Things not known about Parkinson's
This is addressed to all the physicians in my community. I have Parkinson's disease. Here are some things you might not know about Parkinson's:
1. Almost 35 percent of Parkinson's patients never get a tremor — that's right, no tremor. The rest may have action tremor and not resting tremor. The tremor may be on just one side of the body; Parkinson's doesn't have to be on both sides.
2. No one is too young to have Parkinson's disease. I know people who were diagnosed in their teens. It is not in our imagination, we are not faking symptoms, we aren't drinking too much coffee or just anxious. There is definitely something wrong. Help us.
3. Stiffness and slowness of movement are common symptoms. Changes in gait and lack of arm swing when walking are telltale signs.
4. Parkinson's medicines can cause melanoma, so refer all your patients to a dermatologist for a complete skin check.
5. If a patient presents with upper back, shoulder or neck pain that you can't find a clinical reason for, it could be an early sign of Parkinson's disease. Don't dismiss it.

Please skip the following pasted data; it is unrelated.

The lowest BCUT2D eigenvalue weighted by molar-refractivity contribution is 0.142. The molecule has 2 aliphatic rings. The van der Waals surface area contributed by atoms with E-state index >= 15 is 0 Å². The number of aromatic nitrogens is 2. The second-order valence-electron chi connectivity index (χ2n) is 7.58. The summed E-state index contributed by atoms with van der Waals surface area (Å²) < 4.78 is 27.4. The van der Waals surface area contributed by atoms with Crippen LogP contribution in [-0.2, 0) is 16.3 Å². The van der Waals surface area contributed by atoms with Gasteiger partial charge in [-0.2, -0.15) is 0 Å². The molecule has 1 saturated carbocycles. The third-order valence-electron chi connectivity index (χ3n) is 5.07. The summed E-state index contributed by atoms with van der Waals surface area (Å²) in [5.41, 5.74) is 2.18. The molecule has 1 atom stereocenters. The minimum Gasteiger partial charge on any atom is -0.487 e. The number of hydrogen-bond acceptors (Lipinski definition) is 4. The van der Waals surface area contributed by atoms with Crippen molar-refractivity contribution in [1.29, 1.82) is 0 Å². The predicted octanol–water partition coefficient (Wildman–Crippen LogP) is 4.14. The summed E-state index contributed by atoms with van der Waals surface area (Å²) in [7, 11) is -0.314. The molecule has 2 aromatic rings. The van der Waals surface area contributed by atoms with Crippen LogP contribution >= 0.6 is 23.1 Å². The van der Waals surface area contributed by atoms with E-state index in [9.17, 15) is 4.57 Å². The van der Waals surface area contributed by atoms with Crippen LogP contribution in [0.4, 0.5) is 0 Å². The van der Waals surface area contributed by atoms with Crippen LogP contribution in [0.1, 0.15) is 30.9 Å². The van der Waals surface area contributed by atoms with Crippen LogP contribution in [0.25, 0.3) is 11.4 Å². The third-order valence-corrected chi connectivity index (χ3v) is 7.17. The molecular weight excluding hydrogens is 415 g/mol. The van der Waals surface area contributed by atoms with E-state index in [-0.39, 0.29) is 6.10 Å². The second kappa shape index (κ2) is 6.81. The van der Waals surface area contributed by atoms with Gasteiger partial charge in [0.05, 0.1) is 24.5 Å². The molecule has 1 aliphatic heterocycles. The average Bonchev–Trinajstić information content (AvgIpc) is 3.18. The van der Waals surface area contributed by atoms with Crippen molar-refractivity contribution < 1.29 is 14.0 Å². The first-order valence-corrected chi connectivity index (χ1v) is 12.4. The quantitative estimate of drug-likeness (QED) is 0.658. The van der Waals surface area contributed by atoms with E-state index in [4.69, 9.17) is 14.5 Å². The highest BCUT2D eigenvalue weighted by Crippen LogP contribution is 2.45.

6. Parkinson's disease can affect our heart, and the medicines we take can affect our blood pressure. Your Parkinson's patient might just need their Parkinson's medications adjusted, not another prescription.
7. Changes in the ability to smell may be an early sign of Parkinson's.
8. Sleep changes, acting out dreams, vivid nightmares are all early signs of Parkinson's.
9. Changes in handwriting, letters becoming smaller and cramped are another early sign.
10. Changes in voice, slurring words and speaking softer are all signs.
11. Changes in facial expression or a blank look are signs.
12. Stooped posture or loss of balance is common.
13. Cognitive changes can be a side effect of the Parkinson's medications, so don't just assume otherwise and add another Rx.
14. Adding another medication to the tons we take isn't always the answer — it could be one of the medications we are already taking that is causing the problem.
15. Refer your patients to a movement disorder specialist preferably or at least a neurologist who knows about Parkinson's. Don't try to treat them yourself; Parkinson's is too complicated. I know, I have it.